October 2017

Electric Grid Resiliency: Call for Action on a National Scale

Badri Roysam

NAE Report

William Sanders
Dear ECEDHA Members, Industry Partners, and Colleagues,

Outages caused by (distressingly frequent) large-scale natural events, human caused events including physical and cyber-attacks, and accidental failures, have called attention to the next major human need – the need for a more resilient electric grid. The grid is a sprawling, complex, and heterogeneous cyber-physical system, the greatest engineering achievement of the 20th century, that has become essential for our daily activities, health, prosperity, and increasingly, for life safety and security. Despite major efforts, a large-scale outage over a wide geographic area and/or an extended duration can still occur.

This brings the topic of grid resiliency – the capacity to recover from a major perturbation, to the fore. Resiliency is much broader in scope than the notion of reliability, and focuses on ways to cope with large-scale outages that ultimately do happen. To quote a recent National Academy of Engineering (NAE) report “Resilience is not just about being able to lessen the likelihood that outages will occur, but also about managing and coping with outage events as they occur to lessen their impacts, regrouping quickly and efficiently once an event ends, and learning to better deal with other events in the future.” Grid Resilience is a quintessentially ECE topic.

The grid is classic ECE territory - it is a fertile playground for ECE innovations and educational activities. Therefore, it is not surprising that government leaders look to ECE leaders for unbiased advice. Recently, ECE Department Head William Sanders at the University of Illinois at Urbana-Champaign, a member of ECEDHA’s Board of Directors, together with colleagues Carl Imhoff (Pacific Northwest National Labs), Gavin Dillingham (Houston Advanced Research Center, and Walt Baum (Texas Public Power Association) served on a Congressional hearing titled “Resiliency: the Electric Grid’s Only Hope” held by the Committee on Science, Space, and Technology led by Congressman Lamar Smith (TX). This meeting was on October 3rd at the Rayburn House Office Building, and a full video recording of the testimony can be found at this link.

Prior to the above-mentioned event, the NAE published a 170-page consensus study report titled “Enhancing the Resilience of the Nation’s Electricity System,” of which Bill Sanders was a co-author as well. This report is definitely worth reading for ECE Department Heads – it has the potential to influence plans for future faculty hiring, educational offerings, and laboratory investments.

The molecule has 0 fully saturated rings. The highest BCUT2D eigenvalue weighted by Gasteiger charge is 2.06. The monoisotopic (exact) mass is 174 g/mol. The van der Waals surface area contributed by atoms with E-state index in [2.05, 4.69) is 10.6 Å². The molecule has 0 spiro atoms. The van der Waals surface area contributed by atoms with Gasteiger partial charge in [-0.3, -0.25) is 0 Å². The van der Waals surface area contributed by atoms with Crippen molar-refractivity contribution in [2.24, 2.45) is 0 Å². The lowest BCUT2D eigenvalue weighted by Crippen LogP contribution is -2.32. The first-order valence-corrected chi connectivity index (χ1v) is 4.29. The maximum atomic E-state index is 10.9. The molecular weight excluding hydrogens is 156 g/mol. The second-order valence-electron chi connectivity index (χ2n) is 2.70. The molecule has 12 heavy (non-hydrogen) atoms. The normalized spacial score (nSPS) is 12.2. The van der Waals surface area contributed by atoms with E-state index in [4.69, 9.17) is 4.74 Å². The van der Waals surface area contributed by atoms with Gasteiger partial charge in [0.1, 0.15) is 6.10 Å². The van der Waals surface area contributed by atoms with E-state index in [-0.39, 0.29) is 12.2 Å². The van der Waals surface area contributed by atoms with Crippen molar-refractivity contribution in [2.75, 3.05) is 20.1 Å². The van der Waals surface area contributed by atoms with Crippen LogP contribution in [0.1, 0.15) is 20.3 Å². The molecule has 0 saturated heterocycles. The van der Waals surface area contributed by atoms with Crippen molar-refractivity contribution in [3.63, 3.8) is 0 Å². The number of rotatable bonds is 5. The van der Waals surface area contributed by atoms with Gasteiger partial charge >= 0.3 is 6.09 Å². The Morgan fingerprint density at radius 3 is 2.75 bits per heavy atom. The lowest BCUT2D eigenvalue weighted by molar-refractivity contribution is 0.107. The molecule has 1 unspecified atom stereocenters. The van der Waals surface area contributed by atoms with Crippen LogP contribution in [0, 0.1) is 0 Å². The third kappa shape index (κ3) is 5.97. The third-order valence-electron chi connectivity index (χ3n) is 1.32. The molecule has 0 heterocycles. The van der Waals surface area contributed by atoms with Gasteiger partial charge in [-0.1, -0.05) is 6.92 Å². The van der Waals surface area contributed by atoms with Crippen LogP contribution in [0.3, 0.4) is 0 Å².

Meeting the call for a resilient grid will entail a significant long-term public investment, including investments in education, training, computational modeling, standards & codes, and new technology development. Making the case for an investment is just the first step. Once the investment is made, we will need to undertake a bold re-thinking of the nation’s future electricity supply system, including the role of distributed generation and renewable energy, and develop ways to cope with threats that have not been encountered before. This will require a wide array of ECE technologies including:

  • large-scale distributed system resiliency modeling under previously unseen combinations of adverse events,
  • resilient control systems capable of operating under damaged conditions,
  • resilience-oriented microgrid designs,
  • smart & agile power handling systems,
  • resilient real-time communication network design,
  • cyber security for distributed cyber-physical systems,
  • drones and autonomous repair systems,
  • agile power system operator logistics,
  • agile energy storage systems,
  • reliable power electronic systems,
  • new sensors and sensor fusion algorithms,
  • signal processing systems,
  • machine learning, big-data analytics, game theory, & artificial intelligence.

Importantly, we need methods to understand “non-ECE” barriers to technology adoption. We will need to strengthen our collaborations with grid operators, national labs, economists, mathematicians, business school faculty, and political science faculty – this project has too many non-ECE facets for us to go it alone!

Welcome to the era of The Resilient Grid.


Badri Roysam
Professor and Chair, Department of Electrical and Computer Engineering, University of Houston
2017-2018 Editor-in-Chief, The ECE Source Newsletter

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